When Maria Wisniewska took over Poland's Bank Pekao five years ago, it was little more than a disorganized jumble of four former state-owned banks that had been merged by government fiat. Its computer systems weren't compatible and it was grossly overstaffed, with 25,000 employees spread across 564 branches.
Feisty, forthright, and as articulate in English as she is in Polish, Wisniewska quickly set to work melding the banks into a smoothly operating unit. How? By "taking the best features from each bank and integrating them into all of them," she says. Wisniewska slashed the workforce to 17,800 and spent much of the proceeds of a $100 million capital injection from the European Bank for Reconstruction & Development in merging and upgrading the computer systems and reorganizing the bank. In 1998, she oversaw the successful listing of the bank's shares on the Warsaw Stock Exchange. It was largely Wisniewska's dynamism that tempted Italy's UniCredito Italiano to take a controlling stake in Pekao the following year. Today, Pekao is Poland's most powerful financial institution, controlling one-fifth of the country's banking assets. German insurance giant Allianz and the EBRD are also major shareholders.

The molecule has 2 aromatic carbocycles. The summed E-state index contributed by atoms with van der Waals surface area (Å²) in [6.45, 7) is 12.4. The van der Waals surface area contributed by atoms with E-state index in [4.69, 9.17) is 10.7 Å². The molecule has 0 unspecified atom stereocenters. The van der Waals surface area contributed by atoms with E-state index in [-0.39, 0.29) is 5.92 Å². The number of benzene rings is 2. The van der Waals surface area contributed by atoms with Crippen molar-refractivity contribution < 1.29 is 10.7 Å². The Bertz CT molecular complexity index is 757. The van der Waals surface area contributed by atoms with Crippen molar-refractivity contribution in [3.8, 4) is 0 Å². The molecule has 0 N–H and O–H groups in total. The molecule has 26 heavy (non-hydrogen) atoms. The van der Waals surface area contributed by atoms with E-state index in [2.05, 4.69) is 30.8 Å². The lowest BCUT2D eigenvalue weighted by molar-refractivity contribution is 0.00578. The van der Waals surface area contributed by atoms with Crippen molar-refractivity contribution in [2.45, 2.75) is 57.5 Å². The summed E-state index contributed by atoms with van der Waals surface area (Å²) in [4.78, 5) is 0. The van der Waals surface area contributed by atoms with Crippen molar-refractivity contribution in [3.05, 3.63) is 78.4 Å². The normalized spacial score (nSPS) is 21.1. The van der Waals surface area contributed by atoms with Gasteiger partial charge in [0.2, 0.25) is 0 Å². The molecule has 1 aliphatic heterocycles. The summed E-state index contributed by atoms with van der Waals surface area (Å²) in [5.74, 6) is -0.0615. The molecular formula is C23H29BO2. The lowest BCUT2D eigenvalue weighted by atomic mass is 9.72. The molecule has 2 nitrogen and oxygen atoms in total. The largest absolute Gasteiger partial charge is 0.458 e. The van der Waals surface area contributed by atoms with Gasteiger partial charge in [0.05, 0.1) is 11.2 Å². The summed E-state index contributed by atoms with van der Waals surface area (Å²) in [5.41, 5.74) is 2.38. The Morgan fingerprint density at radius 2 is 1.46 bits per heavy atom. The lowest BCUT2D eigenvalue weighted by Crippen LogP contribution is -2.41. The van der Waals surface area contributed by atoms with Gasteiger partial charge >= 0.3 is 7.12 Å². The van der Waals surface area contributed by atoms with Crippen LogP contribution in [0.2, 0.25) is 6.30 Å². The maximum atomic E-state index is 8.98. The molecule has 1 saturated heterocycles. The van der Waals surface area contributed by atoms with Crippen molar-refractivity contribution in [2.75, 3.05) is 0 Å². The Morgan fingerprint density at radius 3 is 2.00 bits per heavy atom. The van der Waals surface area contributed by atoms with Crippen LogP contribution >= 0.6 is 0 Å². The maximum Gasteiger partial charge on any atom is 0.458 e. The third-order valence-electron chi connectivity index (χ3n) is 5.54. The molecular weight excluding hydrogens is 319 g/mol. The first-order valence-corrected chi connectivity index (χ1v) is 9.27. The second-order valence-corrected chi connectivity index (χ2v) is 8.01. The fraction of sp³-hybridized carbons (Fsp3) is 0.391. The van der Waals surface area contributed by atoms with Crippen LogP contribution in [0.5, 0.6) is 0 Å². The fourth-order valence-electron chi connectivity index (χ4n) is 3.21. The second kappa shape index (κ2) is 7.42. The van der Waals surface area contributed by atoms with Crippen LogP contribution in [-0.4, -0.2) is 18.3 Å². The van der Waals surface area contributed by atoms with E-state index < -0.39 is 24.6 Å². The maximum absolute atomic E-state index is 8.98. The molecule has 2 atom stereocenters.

Wisniewska brought years of financial experience to the job. A graduate of the Economic University in Poznan, she quickly rose up through the ranks of Wielkopolski Bank Kredytowy, eventually becoming vice-president. She then became president of Skarbiec, a mutual-fund company. It was during her stint there that she came to the attention of officials who were charged with creating Pekao and preparing it for privatization.
Wisniewska, 43, has certainly met everyone's expectations. What's more, her tough style and cost-cutting ways have made her a star with Pekao shareholders -- especially the big ones in Munich and Milan -- who have watched the bank's stock price almost double since privatization.